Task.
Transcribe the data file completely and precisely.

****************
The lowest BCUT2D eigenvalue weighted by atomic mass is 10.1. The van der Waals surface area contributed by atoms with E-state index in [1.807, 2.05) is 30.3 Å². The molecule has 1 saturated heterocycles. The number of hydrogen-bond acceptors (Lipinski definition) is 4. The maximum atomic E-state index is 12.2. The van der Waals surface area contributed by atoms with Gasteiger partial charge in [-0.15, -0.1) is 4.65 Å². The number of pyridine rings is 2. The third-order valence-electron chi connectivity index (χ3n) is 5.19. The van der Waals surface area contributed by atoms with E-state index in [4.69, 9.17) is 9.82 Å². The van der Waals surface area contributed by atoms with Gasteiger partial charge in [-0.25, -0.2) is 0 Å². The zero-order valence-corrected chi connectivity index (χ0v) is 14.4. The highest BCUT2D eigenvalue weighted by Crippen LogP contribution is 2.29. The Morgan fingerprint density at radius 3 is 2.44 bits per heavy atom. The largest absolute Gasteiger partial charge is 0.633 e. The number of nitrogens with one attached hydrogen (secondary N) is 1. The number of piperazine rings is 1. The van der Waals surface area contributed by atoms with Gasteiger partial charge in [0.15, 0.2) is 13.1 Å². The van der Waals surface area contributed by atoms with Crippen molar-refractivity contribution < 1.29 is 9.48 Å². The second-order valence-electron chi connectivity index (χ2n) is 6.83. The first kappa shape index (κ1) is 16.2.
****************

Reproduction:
The lowest BCUT2D eigenvalue weighted by atomic mass is 10.1. The van der Waals surface area contributed by atoms with E-state index in [1.807, 2.05) is 30.3 Å². The molecule has 1 saturated heterocycles. The number of hydrogen-bond acceptors (Lipinski definition) is 4. The maximum atomic E-state index is 12.2. The van der Waals surface area contributed by atoms with Gasteiger partial charge in [-0.15, -0.1) is 4.65 Å². The number of pyridine rings is 2. The third-order valence-electron chi connectivity index (χ3n) is 5.19. The van der Waals surface area contributed by atoms with E-state index in [4.69, 9.17) is 9.82 Å². The van der Waals surface area contributed by atoms with Gasteiger partial charge in [-0.25, -0.2) is 0 Å². The zero-order valence-corrected chi connectivity index (χ0v) is 14.4. The highest BCUT2D eigenvalue weighted by Crippen LogP contribution is 2.29. The Morgan fingerprint density at radius 3 is 2.44 bits per heavy atom. The largest absolute Gasteiger partial charge is 0.633 e. The number of nitrogens with one attached hydrogen (secondary N) is 1. The number of piperazine rings is 1. The van der Waals surface area contributed by atoms with Gasteiger partial charge in [0.15, 0.2) is 13.1 Å². The van der Waals surface area contributed by atoms with Crippen molar-refractivity contribution < 1.29 is 9.48 Å². The second-order valence-electron chi connectivity index (χ2n) is 6.83. The first kappa shape index (κ1) is 16.2.